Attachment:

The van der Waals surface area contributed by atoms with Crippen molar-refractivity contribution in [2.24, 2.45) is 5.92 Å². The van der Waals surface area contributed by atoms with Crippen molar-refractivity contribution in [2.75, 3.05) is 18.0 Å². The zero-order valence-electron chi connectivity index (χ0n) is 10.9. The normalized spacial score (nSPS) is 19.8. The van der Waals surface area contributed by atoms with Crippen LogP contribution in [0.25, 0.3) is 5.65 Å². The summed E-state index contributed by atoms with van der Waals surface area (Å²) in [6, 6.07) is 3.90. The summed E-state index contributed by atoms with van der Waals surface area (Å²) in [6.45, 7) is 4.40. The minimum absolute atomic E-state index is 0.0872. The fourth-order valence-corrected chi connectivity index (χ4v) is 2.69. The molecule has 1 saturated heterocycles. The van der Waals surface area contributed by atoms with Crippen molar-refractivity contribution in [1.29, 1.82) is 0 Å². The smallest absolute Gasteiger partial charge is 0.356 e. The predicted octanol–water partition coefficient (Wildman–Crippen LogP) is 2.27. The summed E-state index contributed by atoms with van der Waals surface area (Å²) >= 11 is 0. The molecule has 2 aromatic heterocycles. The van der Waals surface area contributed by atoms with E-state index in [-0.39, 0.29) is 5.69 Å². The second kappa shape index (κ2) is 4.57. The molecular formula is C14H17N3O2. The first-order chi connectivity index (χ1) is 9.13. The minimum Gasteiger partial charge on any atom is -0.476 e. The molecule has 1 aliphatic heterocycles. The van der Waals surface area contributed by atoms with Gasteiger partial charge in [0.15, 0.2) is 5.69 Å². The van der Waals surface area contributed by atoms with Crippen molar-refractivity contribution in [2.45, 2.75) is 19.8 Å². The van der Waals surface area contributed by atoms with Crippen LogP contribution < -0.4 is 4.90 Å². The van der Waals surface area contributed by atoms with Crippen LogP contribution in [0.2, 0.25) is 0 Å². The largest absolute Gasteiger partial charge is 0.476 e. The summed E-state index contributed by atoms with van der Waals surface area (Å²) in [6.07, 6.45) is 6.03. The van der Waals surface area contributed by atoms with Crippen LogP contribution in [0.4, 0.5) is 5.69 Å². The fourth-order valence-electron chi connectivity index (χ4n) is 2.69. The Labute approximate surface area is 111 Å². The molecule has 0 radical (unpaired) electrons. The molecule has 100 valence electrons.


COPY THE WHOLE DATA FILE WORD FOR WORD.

The van der Waals surface area contributed by atoms with Crippen molar-refractivity contribution in [2.24, 2.45) is 5.92 Å². The van der Waals surface area contributed by atoms with Crippen molar-refractivity contribution in [2.75, 3.05) is 18.0 Å². The zero-order valence-electron chi connectivity index (χ0n) is 10.9. The normalized spacial score (nSPS) is 19.8. The van der Waals surface area contributed by atoms with Crippen LogP contribution in [0.25, 0.3) is 5.65 Å². The summed E-state index contributed by atoms with van der Waals surface area (Å²) in [6, 6.07) is 3.90. The summed E-state index contributed by atoms with van der Waals surface area (Å²) in [6.45, 7) is 4.40. The minimum absolute atomic E-state index is 0.0872. The fourth-order valence-corrected chi connectivity index (χ4v) is 2.69. The molecule has 1 saturated heterocycles. The van der Waals surface area contributed by atoms with Crippen molar-refractivity contribution in [1.29, 1.82) is 0 Å². The smallest absolute Gasteiger partial charge is 0.356 e. The predicted octanol–water partition coefficient (Wildman–Crippen LogP) is 2.27. The summed E-state index contributed by atoms with van der Waals surface area (Å²) >= 11 is 0. The molecule has 2 aromatic heterocycles. The van der Waals surface area contributed by atoms with E-state index in [-0.39, 0.29) is 5.69 Å². The second kappa shape index (κ2) is 4.57. The molecular formula is C14H17N3O2. The first-order chi connectivity index (χ1) is 9.13. The minimum Gasteiger partial charge on any atom is -0.476 e. The molecule has 1 aliphatic heterocycles. The van der Waals surface area contributed by atoms with Gasteiger partial charge in [0.15, 0.2) is 5.69 Å². The van der Waals surface area contributed by atoms with Crippen molar-refractivity contribution in [2.45, 2.75) is 19.8 Å². The van der Waals surface area contributed by atoms with Crippen LogP contribution < -0.4 is 4.90 Å². The van der Waals surface area contributed by atoms with Crippen LogP contribution in [0.2, 0.25) is 0 Å². The largest absolute Gasteiger partial charge is 0.476 e. The summed E-state index contributed by atoms with van der Waals surface area (Å²) in [6.07, 6.45) is 6.03. The van der Waals surface area contributed by atoms with Crippen LogP contribution in [0.4, 0.5) is 5.69 Å². The fourth-order valence-electron chi connectivity index (χ4n) is 2.69. The Labute approximate surface area is 111 Å². The molecule has 0 radical (unpaired) electrons. The molecule has 100 valence electrons.